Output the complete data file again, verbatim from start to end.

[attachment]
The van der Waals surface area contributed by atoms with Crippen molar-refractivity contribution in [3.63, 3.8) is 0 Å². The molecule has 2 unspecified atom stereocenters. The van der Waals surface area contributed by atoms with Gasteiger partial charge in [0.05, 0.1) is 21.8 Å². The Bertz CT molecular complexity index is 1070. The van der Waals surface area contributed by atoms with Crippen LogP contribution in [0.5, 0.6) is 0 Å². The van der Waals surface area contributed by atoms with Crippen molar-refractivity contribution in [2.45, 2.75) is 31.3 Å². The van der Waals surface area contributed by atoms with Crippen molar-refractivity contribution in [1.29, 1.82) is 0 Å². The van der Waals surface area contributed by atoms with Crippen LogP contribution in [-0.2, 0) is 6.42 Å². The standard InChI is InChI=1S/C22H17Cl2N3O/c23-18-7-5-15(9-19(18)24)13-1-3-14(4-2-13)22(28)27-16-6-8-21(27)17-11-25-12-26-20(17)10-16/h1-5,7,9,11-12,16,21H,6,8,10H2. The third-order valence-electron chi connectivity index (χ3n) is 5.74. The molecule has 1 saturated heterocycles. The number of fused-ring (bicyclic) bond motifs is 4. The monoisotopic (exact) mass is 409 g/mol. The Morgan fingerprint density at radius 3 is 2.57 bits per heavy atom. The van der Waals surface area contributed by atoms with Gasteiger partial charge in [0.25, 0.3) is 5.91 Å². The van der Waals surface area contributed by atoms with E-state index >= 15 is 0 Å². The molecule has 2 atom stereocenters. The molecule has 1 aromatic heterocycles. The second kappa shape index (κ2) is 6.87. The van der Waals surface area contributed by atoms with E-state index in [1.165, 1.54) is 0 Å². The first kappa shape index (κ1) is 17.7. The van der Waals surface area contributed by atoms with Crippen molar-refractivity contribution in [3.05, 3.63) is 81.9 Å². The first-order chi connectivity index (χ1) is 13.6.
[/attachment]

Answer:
The van der Waals surface area contributed by atoms with Crippen molar-refractivity contribution in [3.63, 3.8) is 0 Å². The molecule has 2 unspecified atom stereocenters. The van der Waals surface area contributed by atoms with Gasteiger partial charge in [0.05, 0.1) is 21.8 Å². The Bertz CT molecular complexity index is 1070. The van der Waals surface area contributed by atoms with Crippen LogP contribution in [0.5, 0.6) is 0 Å². The van der Waals surface area contributed by atoms with Crippen molar-refractivity contribution in [2.45, 2.75) is 31.3 Å². The van der Waals surface area contributed by atoms with Crippen molar-refractivity contribution in [1.29, 1.82) is 0 Å². The van der Waals surface area contributed by atoms with Crippen LogP contribution in [-0.2, 0) is 6.42 Å². The standard InChI is InChI=1S/C22H17Cl2N3O/c23-18-7-5-15(9-19(18)24)13-1-3-14(4-2-13)22(28)27-16-6-8-21(27)17-11-25-12-26-20(17)10-16/h1-5,7,9,11-12,16,21H,6,8,10H2. The third-order valence-electron chi connectivity index (χ3n) is 5.74. The molecule has 1 saturated heterocycles. The number of fused-ring (bicyclic) bond motifs is 4. The monoisotopic (exact) mass is 409 g/mol. The Morgan fingerprint density at radius 3 is 2.57 bits per heavy atom. The van der Waals surface area contributed by atoms with Gasteiger partial charge in [0.25, 0.3) is 5.91 Å². The van der Waals surface area contributed by atoms with E-state index >= 15 is 0 Å². The molecule has 2 atom stereocenters. The molecule has 1 aromatic heterocycles. The second kappa shape index (κ2) is 6.87. The van der Waals surface area contributed by atoms with E-state index in [1.165, 1.54) is 0 Å². The first kappa shape index (κ1) is 17.7. The van der Waals surface area contributed by atoms with Crippen molar-refractivity contribution in [3.05, 3.63) is 81.9 Å². The first-order chi connectivity index (χ1) is 13.6.